Functional gastrointestinal diseases, such as Irritable Bowel Syndrome (IBS) are extremely common, affecting up to 20% of people in western countries.
IBS symptoms include pain, bloating and altered bowel habits. It can be debilitating, embarrassing, and have a huge impact on quality of life.
“IBS is truly awful. Some days I simply don’t want to leave the house.”
Similar symptoms to those of IBS also result from several physical diseases, such as Inflammatory Bowel Disease (IBD). These diseases are less common, but can be extremely serious, and benefit from rapid intervention to prevent complications including the development of bowel cancer.
Currently, there is no specific diagnostic test for IBS. Typically doctors exclude all other conditions, such as Inflammatory Bowel Disease, through invasive tests like colonoscopies.
These tests are costly, uncomfortable and carry risks, even preparing for a colonoscopy is unpleasant, and it still does not provide a positive diagnosis for sufferers of IBS.
“There is always an element of uncertainty for the GP because there isn’t a specific test for IBS, so there is always a slight worry about the tiny chance of a patient that presents as classic IBS, but actually has bowel cancer without the usual symptoms….
A new, non-invasive test that gave a positive diagnosis would be unbelievably good.”
Developing a Solution
The Noisy Guts Project is the brainchild of Nobel Laureate, Prof Barry Marshall. He had the idea of applying Prof Adam Osseiran’s acoustic sensing technology designed to pick up the sounds of termites to the human gut.
They have gathered together a specialist team with medical and engineering skills.
Together the team are developing an acoustic belt that records gut noises over time. It will also monitor physiological signs (heart rate, skin temperature and sweating). This tool will allow doctors to accurately screen, diagnose and monitor gut disorders and diseases, without the need for invasive tests like colonoscopies.
The belt will provide doctors with a new, accurate and non-invasive approach to IBS diagnosis. It will also reduce the time delay in diagnosis of patients with physical diseases.
There is existing data to indicate strong correlations between abdominal sound characteristics and gut disorders. However, we need additional sound recordings from healthy, IBS and IBD guts, to allow us to generate more powerful software for use in the belt. We also need to collect physiological data. This will improve the accuracy and sensitivity of the device.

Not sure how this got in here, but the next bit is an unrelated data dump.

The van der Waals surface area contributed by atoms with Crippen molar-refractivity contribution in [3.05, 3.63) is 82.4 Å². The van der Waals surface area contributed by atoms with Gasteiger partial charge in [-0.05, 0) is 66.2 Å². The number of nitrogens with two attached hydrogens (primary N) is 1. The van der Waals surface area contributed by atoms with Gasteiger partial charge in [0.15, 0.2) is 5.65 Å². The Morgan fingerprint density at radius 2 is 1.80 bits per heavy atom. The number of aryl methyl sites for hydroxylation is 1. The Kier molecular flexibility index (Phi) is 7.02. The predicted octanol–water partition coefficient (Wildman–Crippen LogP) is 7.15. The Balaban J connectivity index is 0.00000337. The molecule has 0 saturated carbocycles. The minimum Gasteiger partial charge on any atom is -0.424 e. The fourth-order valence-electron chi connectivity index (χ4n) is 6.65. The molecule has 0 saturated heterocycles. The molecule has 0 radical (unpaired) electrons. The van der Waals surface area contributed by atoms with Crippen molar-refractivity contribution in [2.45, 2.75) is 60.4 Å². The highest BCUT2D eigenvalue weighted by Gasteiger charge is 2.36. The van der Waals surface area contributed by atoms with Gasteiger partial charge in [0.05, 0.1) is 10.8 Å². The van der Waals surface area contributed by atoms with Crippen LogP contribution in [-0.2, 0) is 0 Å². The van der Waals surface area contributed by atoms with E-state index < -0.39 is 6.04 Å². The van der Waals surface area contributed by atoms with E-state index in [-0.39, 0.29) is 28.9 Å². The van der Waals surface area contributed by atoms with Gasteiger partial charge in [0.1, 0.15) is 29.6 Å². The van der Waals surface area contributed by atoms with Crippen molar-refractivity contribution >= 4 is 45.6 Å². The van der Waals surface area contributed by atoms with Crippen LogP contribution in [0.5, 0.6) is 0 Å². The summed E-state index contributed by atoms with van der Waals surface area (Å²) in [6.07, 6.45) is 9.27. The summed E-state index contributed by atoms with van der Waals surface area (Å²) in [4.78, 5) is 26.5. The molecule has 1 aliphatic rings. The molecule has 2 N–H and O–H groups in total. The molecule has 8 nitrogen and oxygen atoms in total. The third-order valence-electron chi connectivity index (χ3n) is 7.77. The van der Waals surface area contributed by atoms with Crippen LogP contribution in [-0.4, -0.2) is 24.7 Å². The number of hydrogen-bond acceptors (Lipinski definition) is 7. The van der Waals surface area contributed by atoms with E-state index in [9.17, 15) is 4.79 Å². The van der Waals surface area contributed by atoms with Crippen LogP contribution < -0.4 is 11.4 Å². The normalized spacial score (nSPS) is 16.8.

We have a study planned that will provide us with this much needed data. Our plan is to gather data from 90 study participants: 30 with IBS, 30 with IBD (Crohn's disease and ulcerative colitis) and 30 with healthy guts.
Our researchers have tested and refined the hardware to make high quality gut soundtracks. However, we currently only have a single prototype belt with which to take all these recordings.
We need to purchase the raw materials (recorder, sensors, jacks and SD cards) to build more belts, so that we can make the recordings quickly.
Please help us buy the resources to make six new belts.
We also need to gather the bio-sensor equipment to monitor pulse rate, skin temperature and galvanic response.
Your contributions will help us to gather vital data as soon as possible, so we can power ahead with development of a safe, non-invasive diagnostic tool for gut disorders:
- $12 will purchase cables and jacks for one belt
- $18 will buy Acoustic sensors
- $20 will enable us to purchase a Fabric belt
- $50 buys a Large SD card
- $500 will allow us to purchase a Digital recorder
- $600 will buy one complete acoustic belt
- $750 enables us to assemble a Bio-sensor system.
We are extremely grateful for your contribution, large or small, to this project.
Additional way to help
If you are unable to make a donation, or would like to help further, please consider being a volunteer for this project.
We need people from three groups: adults with healthy guts, those with a diagnosis of Irritable Bowel Syndrome and those with a diagnosis of Inflammatory Bowel Disease to visit the Marshall Centre to provide recordings. Visit our participate page to find out more.